Medication sleep, with which the term “anesthesia” is most often associated, is just one (and main) component of anesthesia. When administering general anesthesia it is also important to suppress or significantly reduce the manifestation of the vegetative (automatic) reactions to surgical trauma that are expressed as an increase in heart rate (tachycardia), rising of blood pressure (arterial hypertension), and other phenomena that can occur even with switched off consciousness. This suppression of vegetative reactions is called analgesia. The third component of anesthesia is muscle relaxation necessary to ensure normal work conditions for the surgeons.
The first means for analgesia were made from various plants (opium, hemp, henbane, hemlock, etc.) in the form of infusions or decoctions, as well as “sleep sponges.” The sponges were saturated with the plant sap and ignited. Inhalation of the vapours put patients to sleep.
In the 13th century the Spaniard R. Lullius discovered ether.
In 1540 Paracelsus described its analgesic properties.
On October 16, 1846 in a Boston clinic (USA) William Thomas Green Morton held the first public demonstration of ether anesthesia during the removal of the submandibular tumor.
In Russia the first ether anesthesia was applied on February 7, 1847 by F.I. Inozemtsev, and on February 14 the Russian scientist and physician Nikolay Pirogov for the first time applied it for anesthetizing during surgery.
In 1847 a Scottish obstetrician George Simpson first used chloroform for anesthesia while taking delivery.
At the end of the 20th century xenon was first used for anesthesia.
Types of anesthesia
Parenteral (intravenous, intravenous with ALV, intramuscular, rectal, etc.);
Combined (anesthesia is achieved by successive application of various narcotic drugs and methods of their administration).
Depending on what occurs with the patient’s breathing during general anesthesia, anesthesia with spontaneous (independent) breathing and artificial lung ventilation (ALV) are applied.
The second option generally requires intubation of trachea (a special tube is introduced into the airway after the patient falls asleep) or other methods, which allow blowing air, oxygen or gas mixtures into the lungs of the patient by means of an ALV device or a special Ambu bag.
Stages of general anesthesia
Each stage has its own characteristics and facilitates the inhibition of certain structures of the brain and spinal cord.
The first analgesic stage is characterized by external expression of stunned state. Breath is deep and rhythmic, pulse is rapid, the eyeball movement is arbitrary. Muscle tone remains the same or is slightly increased. The reflexes are intact. Sensation of pain becomes dull or disappears, while tactile and temperature reception is not impaired.
Analgesia develops in connection with the shutdown of pain sensitivity centers in the brain stem.
Continued intake of the agent entails deepening of its effect and the second stage – motor excitation – comes. It is manifested by increased tone of skeletal muscles, erratic contractions of limbs, attempts to get up or uncoordinated movements in space. Breathing and pulse are uneven. Blood pressure is increased. Eyeballs start “wandering”. Pupils are expanded. The secretion of salivary, lacrimal, bronchial and sweat glands increases. Swallowing becomes frequent. Against this background analgesia intensifies.
As the action of the anesthetic agent intensifies, the third stage begins – surgical anesthesia. In anesthesiology this stage is divided into 4 levels:
- Surface anesthesia. Pain and tactile sensitivity disappear completely. Swallowing stops. The corneal reflex (closing of the eyelids at the touch of a hair on the cornea) disappears. Eyeballs are deflected in an eccentric position, the pupils constrict. Breath is deep, rhythmic, and snoring due to the relaxation of the vocal cords. Blood pressure is stabilized, the pulse is rapid. Skeletal muscles are not relaxed. Anal sphincter and viscero-visceral (to stretching of the peritoneum and mesentery) reflexes are preserved.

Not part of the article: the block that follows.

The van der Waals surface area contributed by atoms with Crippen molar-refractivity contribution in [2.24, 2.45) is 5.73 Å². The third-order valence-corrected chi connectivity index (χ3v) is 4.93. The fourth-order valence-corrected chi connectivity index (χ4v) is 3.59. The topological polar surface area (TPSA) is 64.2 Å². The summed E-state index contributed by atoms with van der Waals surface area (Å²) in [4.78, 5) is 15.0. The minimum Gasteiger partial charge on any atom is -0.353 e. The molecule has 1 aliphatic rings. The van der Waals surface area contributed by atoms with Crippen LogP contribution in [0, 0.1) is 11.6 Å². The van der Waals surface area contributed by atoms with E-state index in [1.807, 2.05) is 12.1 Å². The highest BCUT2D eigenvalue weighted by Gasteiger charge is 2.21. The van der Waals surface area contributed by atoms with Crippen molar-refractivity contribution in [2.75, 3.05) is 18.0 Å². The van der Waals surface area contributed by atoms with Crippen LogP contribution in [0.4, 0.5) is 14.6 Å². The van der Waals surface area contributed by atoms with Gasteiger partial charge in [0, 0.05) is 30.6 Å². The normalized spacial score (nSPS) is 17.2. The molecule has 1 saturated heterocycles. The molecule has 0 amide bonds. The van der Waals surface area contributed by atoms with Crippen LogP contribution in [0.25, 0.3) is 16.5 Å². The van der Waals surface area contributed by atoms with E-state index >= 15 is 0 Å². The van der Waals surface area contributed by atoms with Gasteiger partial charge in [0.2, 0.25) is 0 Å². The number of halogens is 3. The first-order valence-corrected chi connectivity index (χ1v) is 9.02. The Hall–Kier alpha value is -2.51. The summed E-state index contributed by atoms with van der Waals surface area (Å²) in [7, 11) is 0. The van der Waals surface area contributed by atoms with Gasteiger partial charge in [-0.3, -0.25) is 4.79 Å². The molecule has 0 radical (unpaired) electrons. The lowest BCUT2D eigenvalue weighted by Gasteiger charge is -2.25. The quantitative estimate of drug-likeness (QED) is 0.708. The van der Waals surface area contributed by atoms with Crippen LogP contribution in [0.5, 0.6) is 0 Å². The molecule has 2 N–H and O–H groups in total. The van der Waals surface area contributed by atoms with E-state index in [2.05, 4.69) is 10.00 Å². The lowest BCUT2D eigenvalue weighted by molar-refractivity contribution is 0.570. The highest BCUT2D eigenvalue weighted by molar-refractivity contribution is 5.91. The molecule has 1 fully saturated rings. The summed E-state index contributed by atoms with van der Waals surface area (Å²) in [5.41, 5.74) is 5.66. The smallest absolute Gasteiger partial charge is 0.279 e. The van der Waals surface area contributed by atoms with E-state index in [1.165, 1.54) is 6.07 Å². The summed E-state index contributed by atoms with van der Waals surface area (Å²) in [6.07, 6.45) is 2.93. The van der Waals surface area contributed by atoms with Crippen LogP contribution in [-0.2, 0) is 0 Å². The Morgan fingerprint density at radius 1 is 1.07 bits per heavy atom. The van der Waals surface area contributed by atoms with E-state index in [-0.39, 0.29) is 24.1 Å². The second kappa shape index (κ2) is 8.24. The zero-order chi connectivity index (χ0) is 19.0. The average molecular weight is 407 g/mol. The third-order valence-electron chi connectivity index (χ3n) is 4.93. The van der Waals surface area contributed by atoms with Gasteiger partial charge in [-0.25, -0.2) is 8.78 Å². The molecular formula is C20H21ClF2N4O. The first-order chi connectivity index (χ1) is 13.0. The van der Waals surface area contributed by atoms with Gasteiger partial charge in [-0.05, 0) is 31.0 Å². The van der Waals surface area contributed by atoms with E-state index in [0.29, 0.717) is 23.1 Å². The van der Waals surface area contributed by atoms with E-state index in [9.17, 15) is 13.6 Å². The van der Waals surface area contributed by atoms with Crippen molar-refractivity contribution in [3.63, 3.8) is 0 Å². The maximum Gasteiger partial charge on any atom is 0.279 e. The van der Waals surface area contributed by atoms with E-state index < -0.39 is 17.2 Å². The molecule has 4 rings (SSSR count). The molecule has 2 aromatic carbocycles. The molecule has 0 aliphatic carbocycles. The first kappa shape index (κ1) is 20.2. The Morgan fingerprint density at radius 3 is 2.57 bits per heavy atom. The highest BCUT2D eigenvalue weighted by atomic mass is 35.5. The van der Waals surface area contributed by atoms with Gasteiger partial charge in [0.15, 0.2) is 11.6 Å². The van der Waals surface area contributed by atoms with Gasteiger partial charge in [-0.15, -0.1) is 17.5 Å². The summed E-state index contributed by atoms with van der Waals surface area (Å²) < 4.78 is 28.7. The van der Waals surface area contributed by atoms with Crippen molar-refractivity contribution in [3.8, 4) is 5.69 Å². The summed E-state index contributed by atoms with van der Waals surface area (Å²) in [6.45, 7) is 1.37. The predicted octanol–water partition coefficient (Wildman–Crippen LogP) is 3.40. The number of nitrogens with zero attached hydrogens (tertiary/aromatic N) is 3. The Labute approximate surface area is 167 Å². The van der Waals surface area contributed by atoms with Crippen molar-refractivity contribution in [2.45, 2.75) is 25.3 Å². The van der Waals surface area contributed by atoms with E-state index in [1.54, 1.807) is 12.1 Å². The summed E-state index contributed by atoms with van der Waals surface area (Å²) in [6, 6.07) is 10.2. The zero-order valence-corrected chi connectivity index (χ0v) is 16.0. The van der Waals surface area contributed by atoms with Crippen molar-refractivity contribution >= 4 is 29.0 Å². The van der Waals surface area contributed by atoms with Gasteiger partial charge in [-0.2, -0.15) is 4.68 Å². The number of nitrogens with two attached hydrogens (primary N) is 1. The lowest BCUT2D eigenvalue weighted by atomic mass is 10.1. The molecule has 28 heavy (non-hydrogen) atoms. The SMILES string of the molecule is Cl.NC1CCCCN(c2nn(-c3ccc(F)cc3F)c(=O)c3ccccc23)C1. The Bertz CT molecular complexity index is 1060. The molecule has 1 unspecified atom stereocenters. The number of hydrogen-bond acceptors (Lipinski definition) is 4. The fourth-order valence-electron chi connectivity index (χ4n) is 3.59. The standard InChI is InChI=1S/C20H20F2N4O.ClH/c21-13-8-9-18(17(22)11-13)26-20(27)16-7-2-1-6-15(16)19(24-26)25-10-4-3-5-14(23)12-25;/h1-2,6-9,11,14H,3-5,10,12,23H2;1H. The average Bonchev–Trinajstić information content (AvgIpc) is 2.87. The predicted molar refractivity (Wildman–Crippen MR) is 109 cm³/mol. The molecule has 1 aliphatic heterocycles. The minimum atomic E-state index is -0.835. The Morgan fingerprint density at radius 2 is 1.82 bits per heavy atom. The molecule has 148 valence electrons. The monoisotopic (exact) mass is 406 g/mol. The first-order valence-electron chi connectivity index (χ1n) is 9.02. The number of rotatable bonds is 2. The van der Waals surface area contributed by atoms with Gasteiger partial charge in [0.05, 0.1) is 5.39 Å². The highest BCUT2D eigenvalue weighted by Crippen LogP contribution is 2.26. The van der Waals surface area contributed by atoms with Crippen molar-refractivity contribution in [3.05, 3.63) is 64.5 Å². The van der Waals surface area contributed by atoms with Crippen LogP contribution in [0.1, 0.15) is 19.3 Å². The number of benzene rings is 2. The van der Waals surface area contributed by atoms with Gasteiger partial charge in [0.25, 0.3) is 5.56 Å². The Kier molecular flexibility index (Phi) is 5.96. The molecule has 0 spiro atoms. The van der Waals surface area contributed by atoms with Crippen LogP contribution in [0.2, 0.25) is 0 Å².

- Light anesthesia. Eyeballs are set in a central position. Pupils are narrowed and slightly react to light. Skeletal muscles are relaxed, but not entirely. Loss of reflex to stretching of the peritoneum. Breathing and pulse are rhythmic. Surface operations may be carried out.
- Full anesthesia. Breathing is smooth, shallow, which quickens when C02 is added to the inhaled air. Rhythmic pulse, but its content is reduced, blood pressure is lowered. Reflexes from the surface and body cavities do not manifest, but are preserved in the aortic and sinocarotid zones, ensuring the functioning of the respiratory and circulatory centers. Weakened reflexes from the bladder and rectum can be induced. The pupils begin to widen. Skeletal muscles are relaxed.
- Ultra-deep anesthesia. Breathing is shallow, jerky, diaphragmatic. Pulse is weak, small filling, blood pressure is low. Cyanosis of the mucous membranes. Movement of the eyeballs does not show, and they are in the normal position, the cornea is dry, the pupils are enlarged.
Control of anesthesia
Control of the patient’s condition under anesthesia is performed by monitoring the pulse, blood pressure (measured manually or automatically, by direct and indirect methods), continuous registration of ECG, blood oxygen (by observing the color of the skin and mucous membranes with the help of a pulse oximeter or blood test), the temperature of the “core” and the body surface, the reaction of the pupils, a rate of urine output, blood tests for gases, electrolytes and the acid-base status.
Inhalation anesthesia is maintained with teh help of special devices (vaporizers, rotameters), which make it possible to accurately regulate the concentration of the liquid (vapor generating) or gaseous anesthetics in the breathing mix. Anesthetic and respiratory devices allow to control various parameters of ALV, and modern anesthetic monitors allow to control the concentration of gases (oxygen, nitrous oxide, carbon dioxide and anesthetic vapors) in the inhaled and exhaled gas.
Contraindications for anesthesia during routine operations
Presence of hormone-dependent diseases.
Decompensated pathology of the internal organs (cardiovascular system, parenchymal organs).
Decompensated pathology of the endocrine system.
Cardiac arrhythmias regardless of the cause.
Condition after myocardial infarction or acute stroke up to 6 months.
Acute alcohol or drug intoxication.